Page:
Lookout Tower

My Sky Perch

I returned home yesterday afternoon, after spending a week long stint in a lookout tower outside of Swan Lake, Montana, which I reserved 6-months ago. It was, in short, a life-affirming solo saunter. My husband Mike came up on Friday night and stayed through the weekend but the four nights prior to his arrival, I was there on my own.

In large part, I spent my time: listening, writing, making tea, and reading Mary Oliver. It was glorious and chilly and sometimes frightening. It was all the things.

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Solo Retreat in a Lookout Tower (Part 3 of 3)

The fortune cookie I got the night before I was set to head to the lookout

 

Thursday May 24th, 2018: Day 4

He was Montana-handsome, meaning he had nice facial scrub. I’d put him in his early 40’s, though it’s worth mentioning that I put most people in this age category as of late and I find that I’m right only about half of the time. Maybe 40%. I suppose my piling of everyone in this age bracket has something to do with the fact that I’m approaching this decade myself.

Given that it was 9:00am on a Thursday and Swan Lake would not be an impossible place to drive through and not realize it’s a town, I was the only customer in his establishment: OConnell’s Qwick Stop, which touts: Beer. Bait. Pizza. Groceries. on its sign. OConnell’s is located 8.1 miles from my home in the tower, an easy jog north on highway 83.

When I pulled into the parking lot, I hesitated to venture inside, as I knew I’d be the only customer and that equated to a certain amount of pressure. Pressure to: buy something, to engage in polite conversation, to field questions about where I was from and what I was doing in the area. All the things I really didn’t want to be doing. Before going in, I prepared to tell one of two accounts of my happenings, if I were asked, depending on whether it was a male or female doing the asking. If a male-person asked, I’d tell him I was just passing through, not wanting to tip my hand about my being a lone woman in the woods nearby. If a female-person asked, I’d tell her the truth, figuring she’d be far less likely to stalk and murder me in my sleep. When I entered, though, I realized there was a third demographic of people-folk I hadn’t considered, and therefor had not crafted a response for: close-in-age-Montana-handsome-dude-with-kid-in-tow. When he asked, as I knew he would, I told him the truth, too. I realize it’s not entirely sound reasoning but I give extra street cred and trust to guys sporting kids. I figure if the kid seems decent enough, then it stands to reason that its accompanying adult must be relatively okay. And its mother left the little one in their charge, so that was something.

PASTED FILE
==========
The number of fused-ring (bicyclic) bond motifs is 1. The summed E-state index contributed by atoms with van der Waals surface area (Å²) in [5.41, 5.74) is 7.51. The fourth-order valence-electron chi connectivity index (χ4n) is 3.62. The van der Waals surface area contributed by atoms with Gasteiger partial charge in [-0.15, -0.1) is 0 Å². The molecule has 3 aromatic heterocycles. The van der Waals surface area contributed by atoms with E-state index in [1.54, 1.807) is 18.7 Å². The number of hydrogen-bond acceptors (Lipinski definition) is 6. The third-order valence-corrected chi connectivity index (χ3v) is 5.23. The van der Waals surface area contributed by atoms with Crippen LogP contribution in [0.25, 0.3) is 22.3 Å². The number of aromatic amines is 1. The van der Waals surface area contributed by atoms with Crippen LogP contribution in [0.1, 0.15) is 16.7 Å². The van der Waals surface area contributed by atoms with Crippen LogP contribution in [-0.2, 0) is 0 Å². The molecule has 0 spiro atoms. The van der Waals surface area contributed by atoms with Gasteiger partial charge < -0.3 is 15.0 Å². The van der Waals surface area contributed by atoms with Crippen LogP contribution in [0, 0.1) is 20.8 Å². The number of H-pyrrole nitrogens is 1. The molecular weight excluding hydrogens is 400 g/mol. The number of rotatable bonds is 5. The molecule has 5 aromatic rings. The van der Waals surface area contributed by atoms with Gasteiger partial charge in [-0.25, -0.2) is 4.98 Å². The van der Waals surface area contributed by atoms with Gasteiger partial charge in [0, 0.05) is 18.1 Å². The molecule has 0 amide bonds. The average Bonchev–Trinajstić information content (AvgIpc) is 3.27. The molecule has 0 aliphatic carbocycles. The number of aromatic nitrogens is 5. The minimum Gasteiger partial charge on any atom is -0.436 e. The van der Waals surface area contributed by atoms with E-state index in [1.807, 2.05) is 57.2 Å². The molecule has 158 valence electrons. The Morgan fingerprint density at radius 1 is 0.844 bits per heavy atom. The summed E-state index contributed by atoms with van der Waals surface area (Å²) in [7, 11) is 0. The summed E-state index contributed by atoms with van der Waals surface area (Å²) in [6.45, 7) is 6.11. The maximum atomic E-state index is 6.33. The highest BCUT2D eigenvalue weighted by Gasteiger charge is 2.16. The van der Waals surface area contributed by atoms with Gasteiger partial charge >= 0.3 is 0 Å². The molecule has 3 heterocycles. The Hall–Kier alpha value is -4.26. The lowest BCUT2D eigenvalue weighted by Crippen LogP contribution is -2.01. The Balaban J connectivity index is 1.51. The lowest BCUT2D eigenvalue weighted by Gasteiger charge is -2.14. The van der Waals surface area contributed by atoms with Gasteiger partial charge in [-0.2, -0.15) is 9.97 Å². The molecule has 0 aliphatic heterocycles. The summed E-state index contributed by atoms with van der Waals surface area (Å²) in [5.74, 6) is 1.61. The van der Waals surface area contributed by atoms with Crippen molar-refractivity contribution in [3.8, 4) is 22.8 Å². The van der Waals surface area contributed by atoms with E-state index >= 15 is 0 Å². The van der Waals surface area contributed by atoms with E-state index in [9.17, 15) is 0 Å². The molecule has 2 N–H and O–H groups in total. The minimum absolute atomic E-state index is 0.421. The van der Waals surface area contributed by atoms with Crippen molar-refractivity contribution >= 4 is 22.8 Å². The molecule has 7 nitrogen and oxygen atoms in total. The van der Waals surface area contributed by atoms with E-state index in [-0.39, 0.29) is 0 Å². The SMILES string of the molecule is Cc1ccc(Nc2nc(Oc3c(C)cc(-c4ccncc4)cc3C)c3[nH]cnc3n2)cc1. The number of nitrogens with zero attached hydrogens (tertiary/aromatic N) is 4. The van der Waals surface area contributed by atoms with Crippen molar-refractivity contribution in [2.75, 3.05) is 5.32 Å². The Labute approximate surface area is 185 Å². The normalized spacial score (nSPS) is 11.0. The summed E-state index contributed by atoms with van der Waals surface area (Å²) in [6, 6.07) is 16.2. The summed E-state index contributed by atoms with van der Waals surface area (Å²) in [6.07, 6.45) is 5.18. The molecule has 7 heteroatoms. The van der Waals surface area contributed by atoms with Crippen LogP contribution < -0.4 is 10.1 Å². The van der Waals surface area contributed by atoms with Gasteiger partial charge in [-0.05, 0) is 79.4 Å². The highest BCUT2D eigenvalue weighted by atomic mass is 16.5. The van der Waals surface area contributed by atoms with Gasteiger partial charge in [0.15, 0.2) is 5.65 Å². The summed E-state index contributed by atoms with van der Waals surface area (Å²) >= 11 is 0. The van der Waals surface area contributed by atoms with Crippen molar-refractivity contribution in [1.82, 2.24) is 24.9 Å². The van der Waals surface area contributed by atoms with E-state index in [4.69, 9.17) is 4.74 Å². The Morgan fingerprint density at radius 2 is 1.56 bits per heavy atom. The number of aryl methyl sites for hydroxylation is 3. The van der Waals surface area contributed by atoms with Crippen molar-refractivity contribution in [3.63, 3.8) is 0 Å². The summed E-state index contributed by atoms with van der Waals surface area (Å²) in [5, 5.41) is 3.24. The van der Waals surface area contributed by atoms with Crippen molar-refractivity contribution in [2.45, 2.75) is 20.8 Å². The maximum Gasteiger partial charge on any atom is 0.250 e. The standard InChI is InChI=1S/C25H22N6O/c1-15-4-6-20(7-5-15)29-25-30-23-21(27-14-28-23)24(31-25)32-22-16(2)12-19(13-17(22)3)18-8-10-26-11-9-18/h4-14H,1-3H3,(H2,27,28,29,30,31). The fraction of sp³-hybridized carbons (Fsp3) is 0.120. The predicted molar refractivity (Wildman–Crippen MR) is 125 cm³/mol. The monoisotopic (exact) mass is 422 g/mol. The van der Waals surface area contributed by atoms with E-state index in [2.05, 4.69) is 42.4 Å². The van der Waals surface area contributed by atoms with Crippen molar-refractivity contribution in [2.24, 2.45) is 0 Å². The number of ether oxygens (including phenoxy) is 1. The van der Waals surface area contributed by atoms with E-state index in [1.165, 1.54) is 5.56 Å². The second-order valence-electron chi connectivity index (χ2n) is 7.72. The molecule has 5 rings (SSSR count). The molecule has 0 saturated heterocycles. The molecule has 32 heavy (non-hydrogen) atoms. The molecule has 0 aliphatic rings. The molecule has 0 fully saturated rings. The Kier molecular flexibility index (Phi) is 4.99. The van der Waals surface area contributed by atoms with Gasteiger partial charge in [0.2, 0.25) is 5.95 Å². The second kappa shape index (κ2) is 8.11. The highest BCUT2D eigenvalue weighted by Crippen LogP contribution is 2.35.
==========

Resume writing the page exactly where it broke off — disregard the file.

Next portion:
There’s a standard and delightful mix of wares in OConnell’s, similar to that I’ve seen in many a one-store town in Montana. Jazzy printed aprons were the first thing to catch my eye. There were hand-knitted animals, organic eggs, ice cream bars, and canisters of bear spray you could wear around your waist. You can rent a SUP board for an hour or up to two days. You can order up a breakfast pizza or a regular pizza and you can fill up your gas tank out front for $2.95/gallon. I didn’t see the bait section, as was promised on the sign, but I’m not sure that’s something you put out on display. You can purchase a camping hammock, rain poncho, and collapsible canteen from the same wall of hanging camping gear. And, of course, junk food and beer were in high supply. I found it especially considerate that they had a small selection (no pun intended) of condoms, tucked in next to the nail clippers and ear plugs.

I left with a locally made Montana-styled t-shirt to give to my stepson and an 8-pack of crayons in which to leave in the tower, to go along with the Smokey the Bear kids activity books.

What I found most interesting about my store excursion, however, was that despite the fact that I was clearly in the store by myself, Montana-handsome guy saw fit to assume I was part of a pair, as in: “How long are you guys staying in the tower for?” and “If you guys come back down to town, you should check out our homemade pizza.”